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Marriages in China drop to record low despite government push

Marriages in China drop to record low despite government push

The number of marriages in China last year dropped to 6.83 million, the lowest since records began in 1986.

Data released by the Ministry of Civil Affairs showed the number of couples tying the knot in 2022 fell by about 800,000 compared with 2021, beating that year’s record low.

China’s marriage rate has declined rapidly over the past 10 years, since peaking in 2013 when nearly 13.5 million couples wed, nearly double last year’s count.

Policymakers in China are increasingly worried about the stubborn downward trend in marriage – and birth – rates. Last year, China’s population shrank for the first time in six decades, leading to warnings that the country would get old before it got rich.

On Tuesday, James Liang, an influential economist who is also the founder of Trip.com, one of the world’s largest travel service platforms, published an article about China’s low birthrate “crisis”. Liang called for China’s school system to be shortened by two years, which, among other economic benefits, he argued would give women a “few extra years to start a family and have children”. Liang argued this could boost China’s fertility rate by as much as 30%.

Under the rule of Xi Jinping, who took power in 2012, the government has pushed an increasingly conservative social agenda that encourages women to marry young to rear more children.

But between 2010 and 2020, the average age for women to get married for the first time increased from 24 to nearly 29.

In 2016, China abandoned its decades-old one child policy, and is now encouraging women to have up to three babies. Local governments have introduced a range of policies to encourage people to have more children, such as free IVF and subsidies for second and third children.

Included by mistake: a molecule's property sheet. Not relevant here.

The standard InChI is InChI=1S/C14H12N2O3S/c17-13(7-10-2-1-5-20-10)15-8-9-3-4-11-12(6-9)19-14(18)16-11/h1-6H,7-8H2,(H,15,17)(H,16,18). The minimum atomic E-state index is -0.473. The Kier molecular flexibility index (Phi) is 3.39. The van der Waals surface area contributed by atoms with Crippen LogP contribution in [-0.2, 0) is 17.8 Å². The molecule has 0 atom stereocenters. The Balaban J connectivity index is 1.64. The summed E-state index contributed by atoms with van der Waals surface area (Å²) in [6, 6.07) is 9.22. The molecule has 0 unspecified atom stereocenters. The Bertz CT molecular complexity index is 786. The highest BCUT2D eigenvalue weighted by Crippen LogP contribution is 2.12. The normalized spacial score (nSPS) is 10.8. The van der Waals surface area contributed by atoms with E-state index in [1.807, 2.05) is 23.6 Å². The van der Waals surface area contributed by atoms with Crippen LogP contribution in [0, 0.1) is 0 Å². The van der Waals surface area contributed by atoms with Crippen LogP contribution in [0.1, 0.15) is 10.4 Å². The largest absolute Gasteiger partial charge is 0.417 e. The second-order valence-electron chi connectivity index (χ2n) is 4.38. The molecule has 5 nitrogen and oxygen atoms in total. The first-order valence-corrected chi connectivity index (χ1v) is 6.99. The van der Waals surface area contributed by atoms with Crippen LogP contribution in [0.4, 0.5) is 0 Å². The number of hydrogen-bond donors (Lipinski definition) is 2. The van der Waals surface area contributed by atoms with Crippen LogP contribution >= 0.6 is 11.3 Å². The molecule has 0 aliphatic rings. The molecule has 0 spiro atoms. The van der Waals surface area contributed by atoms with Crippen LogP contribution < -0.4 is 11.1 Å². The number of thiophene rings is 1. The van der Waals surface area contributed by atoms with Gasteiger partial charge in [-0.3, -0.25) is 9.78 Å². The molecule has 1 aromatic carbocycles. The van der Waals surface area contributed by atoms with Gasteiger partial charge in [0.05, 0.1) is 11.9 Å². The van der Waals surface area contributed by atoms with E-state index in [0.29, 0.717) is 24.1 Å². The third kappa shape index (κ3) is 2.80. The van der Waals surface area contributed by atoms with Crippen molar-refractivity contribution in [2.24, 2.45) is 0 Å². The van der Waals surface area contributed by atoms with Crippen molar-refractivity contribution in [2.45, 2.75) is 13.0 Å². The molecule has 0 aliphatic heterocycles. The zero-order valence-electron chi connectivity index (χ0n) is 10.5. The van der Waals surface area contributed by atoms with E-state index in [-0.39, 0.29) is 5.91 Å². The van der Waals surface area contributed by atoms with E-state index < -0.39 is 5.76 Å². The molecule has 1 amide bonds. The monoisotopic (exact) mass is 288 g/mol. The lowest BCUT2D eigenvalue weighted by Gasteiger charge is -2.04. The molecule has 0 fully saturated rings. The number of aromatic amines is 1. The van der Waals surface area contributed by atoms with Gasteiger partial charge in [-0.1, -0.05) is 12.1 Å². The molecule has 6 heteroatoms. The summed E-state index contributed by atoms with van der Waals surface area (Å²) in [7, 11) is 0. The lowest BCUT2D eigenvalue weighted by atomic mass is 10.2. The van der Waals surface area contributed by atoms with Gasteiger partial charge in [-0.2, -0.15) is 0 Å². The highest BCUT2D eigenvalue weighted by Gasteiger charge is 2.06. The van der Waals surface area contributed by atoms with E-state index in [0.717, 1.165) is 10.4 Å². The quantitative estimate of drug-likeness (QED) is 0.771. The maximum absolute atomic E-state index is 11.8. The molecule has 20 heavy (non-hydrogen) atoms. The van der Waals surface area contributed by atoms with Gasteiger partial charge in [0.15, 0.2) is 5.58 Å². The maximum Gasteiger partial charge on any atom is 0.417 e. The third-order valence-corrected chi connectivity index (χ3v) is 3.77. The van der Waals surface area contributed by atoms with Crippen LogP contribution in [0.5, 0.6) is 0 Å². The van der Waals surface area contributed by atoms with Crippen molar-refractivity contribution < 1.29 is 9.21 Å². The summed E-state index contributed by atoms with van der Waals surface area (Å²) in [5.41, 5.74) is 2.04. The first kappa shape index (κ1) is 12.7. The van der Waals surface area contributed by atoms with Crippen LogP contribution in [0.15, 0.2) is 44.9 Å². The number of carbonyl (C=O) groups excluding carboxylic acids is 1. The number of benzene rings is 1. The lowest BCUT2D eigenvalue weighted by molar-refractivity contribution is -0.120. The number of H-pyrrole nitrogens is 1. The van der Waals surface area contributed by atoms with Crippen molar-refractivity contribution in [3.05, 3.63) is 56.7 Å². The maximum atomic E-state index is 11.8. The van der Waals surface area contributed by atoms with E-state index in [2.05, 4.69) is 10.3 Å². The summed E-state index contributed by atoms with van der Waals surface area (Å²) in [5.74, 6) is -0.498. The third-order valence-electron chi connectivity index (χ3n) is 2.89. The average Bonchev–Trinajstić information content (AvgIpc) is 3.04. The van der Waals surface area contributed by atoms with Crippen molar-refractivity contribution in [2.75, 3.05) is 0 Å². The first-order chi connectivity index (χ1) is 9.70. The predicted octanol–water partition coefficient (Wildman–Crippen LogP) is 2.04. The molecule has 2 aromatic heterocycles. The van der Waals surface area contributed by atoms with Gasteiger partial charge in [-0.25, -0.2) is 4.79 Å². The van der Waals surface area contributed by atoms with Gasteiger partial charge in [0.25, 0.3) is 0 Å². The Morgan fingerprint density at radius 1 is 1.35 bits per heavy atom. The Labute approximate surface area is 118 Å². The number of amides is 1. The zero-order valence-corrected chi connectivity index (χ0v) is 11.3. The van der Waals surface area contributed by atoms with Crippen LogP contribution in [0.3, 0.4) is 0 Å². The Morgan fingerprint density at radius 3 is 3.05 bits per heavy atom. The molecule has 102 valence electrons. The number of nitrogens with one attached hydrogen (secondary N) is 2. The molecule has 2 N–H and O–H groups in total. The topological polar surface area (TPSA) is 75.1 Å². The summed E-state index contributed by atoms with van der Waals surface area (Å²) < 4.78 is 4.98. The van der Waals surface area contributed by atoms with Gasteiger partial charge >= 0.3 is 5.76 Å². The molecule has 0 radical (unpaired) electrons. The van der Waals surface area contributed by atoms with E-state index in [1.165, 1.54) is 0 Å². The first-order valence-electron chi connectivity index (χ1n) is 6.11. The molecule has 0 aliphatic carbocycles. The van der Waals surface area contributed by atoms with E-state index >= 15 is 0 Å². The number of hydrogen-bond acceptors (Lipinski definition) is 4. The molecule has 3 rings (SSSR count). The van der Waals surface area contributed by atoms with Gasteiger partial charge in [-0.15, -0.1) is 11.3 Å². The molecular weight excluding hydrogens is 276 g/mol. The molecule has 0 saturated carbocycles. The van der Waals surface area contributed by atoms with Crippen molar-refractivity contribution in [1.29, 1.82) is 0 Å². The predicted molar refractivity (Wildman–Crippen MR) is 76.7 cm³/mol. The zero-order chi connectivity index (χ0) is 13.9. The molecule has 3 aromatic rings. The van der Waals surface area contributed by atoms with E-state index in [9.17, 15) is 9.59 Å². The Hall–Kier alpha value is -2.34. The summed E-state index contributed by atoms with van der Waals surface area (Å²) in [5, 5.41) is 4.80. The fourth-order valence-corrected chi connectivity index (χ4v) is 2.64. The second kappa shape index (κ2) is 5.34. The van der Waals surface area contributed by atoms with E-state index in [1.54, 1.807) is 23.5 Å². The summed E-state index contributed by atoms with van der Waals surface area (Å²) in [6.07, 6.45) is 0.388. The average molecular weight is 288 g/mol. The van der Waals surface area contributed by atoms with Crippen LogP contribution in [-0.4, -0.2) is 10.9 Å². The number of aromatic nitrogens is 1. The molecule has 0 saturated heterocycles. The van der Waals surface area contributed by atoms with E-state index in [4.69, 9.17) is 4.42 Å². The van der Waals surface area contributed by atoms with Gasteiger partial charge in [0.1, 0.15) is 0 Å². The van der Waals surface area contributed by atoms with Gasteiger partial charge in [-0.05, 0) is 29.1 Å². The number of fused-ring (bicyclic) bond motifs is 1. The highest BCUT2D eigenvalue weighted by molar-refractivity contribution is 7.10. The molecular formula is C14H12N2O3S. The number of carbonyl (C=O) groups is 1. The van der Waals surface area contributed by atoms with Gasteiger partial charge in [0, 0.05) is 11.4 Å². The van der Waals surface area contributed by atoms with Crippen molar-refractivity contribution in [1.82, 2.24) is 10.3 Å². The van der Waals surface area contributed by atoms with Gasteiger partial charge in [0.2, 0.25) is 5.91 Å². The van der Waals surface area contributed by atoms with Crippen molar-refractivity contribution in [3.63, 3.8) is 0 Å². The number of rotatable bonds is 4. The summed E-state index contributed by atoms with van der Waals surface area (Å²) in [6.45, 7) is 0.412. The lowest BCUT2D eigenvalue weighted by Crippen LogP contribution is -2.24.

The government sees strong – and plentiful – marriages as the bedrock for boosting the fertility rate. Some provinces now offer paid marriage leave of up to 30 days for newlyweds.

However, highly educated young women often “critique marriage as a patriarchal institution that oppresses women”, said Yun Zhou, a sociologist at the University of Michigan.

The incentives have failed to convince a generation of young people who are facing record youth unemployment and challenging economic headwinds. Thanks to China’s ageing population, there are also fewer people of marriageable age at which to have children each year.

The data also showed that the number of divorces dropped to 2.1 million in 2022, a slight decrease on the previous year. China’s divorce rate has been declining from its peak in 2019. That partly reflects the fact that there are fewer marriages. In 2021, the government also introduced a controversial law forcing couples to observe a 30-day “cooling-off period” before splitting, which seemed to have the desired effect in sharply cutting the divorce rate.

But the restrictions on divorce may also be putting people off marriage. Responding to the news about last year’s marriage rate on Weibo, a Chinese social media platform, one user wrote that by implementing “artificial obstacles” to divorce, “young people increasingly don’t dare to get married”.

Source: The Guardian